Diwali is the biggest and brightest festival, celebrated with great enthusiasm and happiness in India. Its literal meaning comes as deep = light and avali = a row i.e., a row of lights. However, there are various other stories associated with the festival. Some people believe it to be the celebration of the marriage of Goddess Laxmi and Lord Vishnu. In Bengal, the festival is dedicated to the worship of Mother Kali, the dark goddess of strength. Lord Ganesha, the elephant-headed God, the symbol of auspiciousness and wisdom. He is also worshiped in most Hindu homes on this day. In Jainism, Deepawali has an added significance to the great event of Lord Mahavira attaining the eternal bliss of nirvana.
Diwali also commemorates the return of Lord Rama. Along with Sita and Lakshman from his fourteen-year-long exile and vanquishing the demon-king Ravana. In joyous celebration of the return of their king, the people of Ayodhya, the Capital of Rama, illuminated the kingdom with earthen diyas (oil lamps) and burst crackers.
Diwali is a five-day festival in many regions of India. With Diwali night centering on the new moon – the darkest night – at the end of the Hindu lunar month of Ashvin and the start of the month of Kartika. In the Common Era calendar, Diwali typically falls towards the end of October, or first half of November each year. The darkest night of autumn lit with diyas, candles, and lanterns. It makes the festival of lights particularly memorable. Diwali is also a festival of sounds and sights with fireworks and rangoli designs. The festival is a major celebration of flavors with feasts and numerous mithai (sweets, desserts) as well as a festival of emotions. This festival ritually brings family and friends together every year.
Rituals and preparations for Diwali begin days or weeks in advance.
People wear new clothes or their best outfits as the evening approaches. Then diyas are lit, pujas are offered to Lakshmi, and to one or more additional deities depending on the region of India. Typically Ganesha, Saraswati, and Kubera. Lakshmi symbolizes wealth and prosperity, and her blessings are invoked for a good year ahead.
She is believed to roam the earth on Diwali night. On the evening of Diwali, people open their doors and windows to welcome Lakshmi. And place diya lights on their windowsills and balcony ledges to invite her in. On this day, the mothers who work hard all year are recognized by the family. And she is seen to embody a part of Lakshmi, the good fortune, and prosperity of the household. Small earthenware lamps filled with oil are lighted and placed in rows by some Hindus along the parapets of temples and houses. Some set diyas adrift on rivers and streams. Important relationships and friendships are also recognized during the day, by visiting relatives and friends, exchanging gifts and sweets.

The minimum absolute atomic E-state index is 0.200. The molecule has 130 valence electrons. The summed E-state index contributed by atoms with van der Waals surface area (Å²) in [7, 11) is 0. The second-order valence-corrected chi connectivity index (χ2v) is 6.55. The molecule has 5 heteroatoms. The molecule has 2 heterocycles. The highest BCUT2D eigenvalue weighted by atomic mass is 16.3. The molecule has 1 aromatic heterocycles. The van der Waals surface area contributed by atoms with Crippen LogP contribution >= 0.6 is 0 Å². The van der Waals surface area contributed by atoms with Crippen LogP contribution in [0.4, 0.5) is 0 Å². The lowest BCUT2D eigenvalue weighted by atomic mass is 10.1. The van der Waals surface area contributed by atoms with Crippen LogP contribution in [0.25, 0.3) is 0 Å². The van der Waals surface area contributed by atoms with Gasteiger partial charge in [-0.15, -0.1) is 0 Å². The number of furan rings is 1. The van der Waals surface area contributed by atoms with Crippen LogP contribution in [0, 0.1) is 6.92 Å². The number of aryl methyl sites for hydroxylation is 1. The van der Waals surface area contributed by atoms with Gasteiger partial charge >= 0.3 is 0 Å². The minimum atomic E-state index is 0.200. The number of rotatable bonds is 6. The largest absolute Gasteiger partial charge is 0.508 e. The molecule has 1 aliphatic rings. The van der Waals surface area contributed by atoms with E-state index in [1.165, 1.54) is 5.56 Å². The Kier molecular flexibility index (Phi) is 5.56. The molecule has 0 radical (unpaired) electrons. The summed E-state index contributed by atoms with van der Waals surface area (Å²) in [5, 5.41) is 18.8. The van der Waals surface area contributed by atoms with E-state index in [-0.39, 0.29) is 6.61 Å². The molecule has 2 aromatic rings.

After the puja, people go outside and celebrate by lighting up patakhe (fireworks). Children enjoy sparklers and a variety of small fireworks. While adults enjoy playing with ground chakra, Vishnu chakra, flowerpots (anaar), sutli bomb, rockets and bigger fireworks. The fireworks signify the celebration of Diwali as well a way to chase away evil spirits. After fireworks, people head back to a family feast, conversations and mithai (sweets, desserts).
Sloka to attain financial prosperity:
“Om Shreem Maha Lakshmi Devi Swaha”
Chanting of this mantra can be done either to tide over financial troubles or to attain new levels of prosperity. Even the other ten regal qualities of Goddess Lakshmi may also accrue in us, from the practice of this month.
Diwali – As A Harvest Festival
Diwali is also celebrated as a harvest festival in India. It takes place when the cropping season ends. Instead, other than this fact, there are many more customs that would tell us that it is a harvest festival. In earlier times also, the reaping of harvest brought happiness and prosperity in the lives of farmers.
Hence, even now the farmers celebrate the harvesting time with joy. And they also offer prayers to God for yielding good harvest during Diwali or Deepavali. In old days, farmers used to worship Goddess Lakshmi, the Goddess of wealth.
On Diwali, farmers perform an Aarti and prepare dishes made of rice taken from the harvest. This custom is followed all over in India in rural and urban areas. October-November is the time when Kharif harvesting season ends. And this is also one of the reasons for considering Diwali as a harvest festival.
Festival of peace
On this festive occasion, Hindu, Jain, and Sikh communities also mark charitable causes, kindness, and for peace. For example, at the international border, every year on Diwali, Indian forces approach Pakistani forces and offer traditional Indian sweets on the occasion of Diwali. The Pakistani soldiers anticipating the gesture, return the goodwill with an assortment of Pakistani sweets.
In other parts of the world:
Diwali is celebrated around the world, particularly in countries with significant populations of Hindu, Jain and Sikh origin. These include Sri Lanka, Pakistan, Myanmar, Thailand, Malaysia, Singapore, Indonesia, Australia, New Zealand, Fiji, Mauritius, Kenya, Tanzania. Along with South Africa, Guyana, Suriname, Trinidad and Tobago, the Netherlands, Canada, the United Kingdom, United Arab Emirates, and the United States. With more understanding of Indian culture and global migration of people of Indian origin. The number of countries where this festival is celebrated has been gradually increasing. While in some countries it is celebrated mainly by Indian expatriates, in others it is becoming part of the general local culture.
Celebrate diwali And perform sampoorna Diwali puja on the auspicious occasion of the festival for you and your family.
Diwali - Festival of Lights by Acharya Dharam Shastri